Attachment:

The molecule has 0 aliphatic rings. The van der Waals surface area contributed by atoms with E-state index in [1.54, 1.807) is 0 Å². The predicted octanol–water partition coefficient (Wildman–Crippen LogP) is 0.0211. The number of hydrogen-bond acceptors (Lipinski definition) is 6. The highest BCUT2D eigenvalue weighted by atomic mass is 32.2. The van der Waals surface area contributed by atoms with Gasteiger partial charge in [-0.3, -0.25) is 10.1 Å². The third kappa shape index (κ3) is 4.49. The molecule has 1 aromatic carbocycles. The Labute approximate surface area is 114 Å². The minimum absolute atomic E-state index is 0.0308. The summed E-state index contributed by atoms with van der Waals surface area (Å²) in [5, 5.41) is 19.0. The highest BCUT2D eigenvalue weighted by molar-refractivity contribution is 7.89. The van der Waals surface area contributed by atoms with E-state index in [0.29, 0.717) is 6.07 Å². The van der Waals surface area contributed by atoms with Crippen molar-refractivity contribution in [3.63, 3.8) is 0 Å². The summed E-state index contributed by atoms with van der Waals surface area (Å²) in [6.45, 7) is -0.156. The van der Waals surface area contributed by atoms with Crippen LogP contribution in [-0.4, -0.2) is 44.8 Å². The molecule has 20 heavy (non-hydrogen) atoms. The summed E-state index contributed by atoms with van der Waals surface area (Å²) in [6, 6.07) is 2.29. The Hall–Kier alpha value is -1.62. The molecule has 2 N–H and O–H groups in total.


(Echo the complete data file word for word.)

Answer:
The molecule has 0 aliphatic rings. The van der Waals surface area contributed by atoms with E-state index in [1.54, 1.807) is 0 Å². The predicted octanol–water partition coefficient (Wildman–Crippen LogP) is 0.0211. The number of hydrogen-bond acceptors (Lipinski definition) is 6. The highest BCUT2D eigenvalue weighted by atomic mass is 32.2. The van der Waals surface area contributed by atoms with Gasteiger partial charge in [-0.3, -0.25) is 10.1 Å². The third kappa shape index (κ3) is 4.49. The molecule has 1 aromatic carbocycles. The Labute approximate surface area is 114 Å². The minimum absolute atomic E-state index is 0.0308. The summed E-state index contributed by atoms with van der Waals surface area (Å²) in [5, 5.41) is 19.0. The highest BCUT2D eigenvalue weighted by molar-refractivity contribution is 7.89. The van der Waals surface area contributed by atoms with E-state index in [0.29, 0.717) is 6.07 Å². The van der Waals surface area contributed by atoms with Crippen molar-refractivity contribution in [3.63, 3.8) is 0 Å². The summed E-state index contributed by atoms with van der Waals surface area (Å²) in [6.45, 7) is -0.156. The van der Waals surface area contributed by atoms with Crippen LogP contribution in [-0.4, -0.2) is 44.8 Å². The molecule has 20 heavy (non-hydrogen) atoms. The summed E-state index contributed by atoms with van der Waals surface area (Å²) in [6, 6.07) is 2.29. The Hall–Kier alpha value is -1.62. The molecule has 2 N–H and O–H groups in total.